Big Green Egg - EGGhead Forum - The Ultimate Cooking Experience...
We’re feeling pretty super, how about you? The big game is fast approaching, and while we love football, we love an excuse to invite people over and cook even more! You too can cook like a champion with recipes from Dr. BBQ’s NFL Gameday Cookbook: Grilled Tuna Sandwiches from Seattle and Baked Brie from New England. Who’s going to win? You’ll have to cook both to find out.

The 17th Annual EGGtoberfest was amazing - here are the highlights Click Here


  • hizzoner, the Naked Whiz has a gigantic catelog of tables on his website, kind of what you are looking for.
  • Clay QClay Q Posts: 4,418
    Your outdoor kitchen looks great. :) With the scorched wood issue, you could trim out more space for the egg, say 1 inch greater radius all around. And I'd do the same for the stove top. This should prevent heat from the cooker doing any future scorching.

    Wood makes an an excellent table top, comfortable to use and touch, easy enough to repair and will form a time honored 'patina' with years of use. If you want the wood to look 'as new' all the time it's going to require repeated sanding and repeated finishing. I like the look of aged old wood and all the little dings and worn edges (even small burn marks) that years of use creates. A time honored surface patina is more interesting than spankin new wood in my opinion. I respect your wishes for your cedar wood kitchen to look fresh but in an outdoor cooking environment the look of a wood table is going to change over time. And that's the nature of wood.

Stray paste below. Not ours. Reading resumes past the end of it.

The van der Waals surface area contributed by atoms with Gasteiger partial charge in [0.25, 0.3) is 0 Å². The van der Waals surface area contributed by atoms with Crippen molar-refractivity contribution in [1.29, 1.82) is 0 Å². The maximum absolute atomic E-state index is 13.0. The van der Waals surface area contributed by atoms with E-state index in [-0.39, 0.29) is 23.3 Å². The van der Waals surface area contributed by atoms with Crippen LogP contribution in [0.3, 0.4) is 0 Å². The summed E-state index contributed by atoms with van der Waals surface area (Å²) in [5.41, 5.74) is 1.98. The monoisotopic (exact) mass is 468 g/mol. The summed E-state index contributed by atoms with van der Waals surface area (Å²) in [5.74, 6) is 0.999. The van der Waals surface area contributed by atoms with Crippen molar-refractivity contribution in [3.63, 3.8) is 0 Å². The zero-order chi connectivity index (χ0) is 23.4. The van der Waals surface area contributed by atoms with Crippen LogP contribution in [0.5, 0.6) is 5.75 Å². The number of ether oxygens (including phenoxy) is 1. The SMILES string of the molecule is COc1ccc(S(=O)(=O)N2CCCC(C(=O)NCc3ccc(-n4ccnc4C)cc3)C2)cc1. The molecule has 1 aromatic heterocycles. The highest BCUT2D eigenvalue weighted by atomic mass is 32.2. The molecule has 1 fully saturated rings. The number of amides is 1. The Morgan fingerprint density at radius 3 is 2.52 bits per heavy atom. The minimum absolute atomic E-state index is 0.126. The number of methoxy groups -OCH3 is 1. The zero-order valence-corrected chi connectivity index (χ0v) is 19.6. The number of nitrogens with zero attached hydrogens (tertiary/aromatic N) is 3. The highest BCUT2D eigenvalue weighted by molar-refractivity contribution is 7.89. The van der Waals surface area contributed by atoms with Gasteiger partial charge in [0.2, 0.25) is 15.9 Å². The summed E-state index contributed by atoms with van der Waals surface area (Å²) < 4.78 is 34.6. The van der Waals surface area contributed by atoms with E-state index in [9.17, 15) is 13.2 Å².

• hizzonerhizzoner Posts: 182
    I'm more concerned about a fire hazard than anything. I shudder to think about what would have happened if I hadn't been standing there watching when the table started smoking and glowing. I may do as you say......remove the Egg, replace the burned pieces and widen the radius
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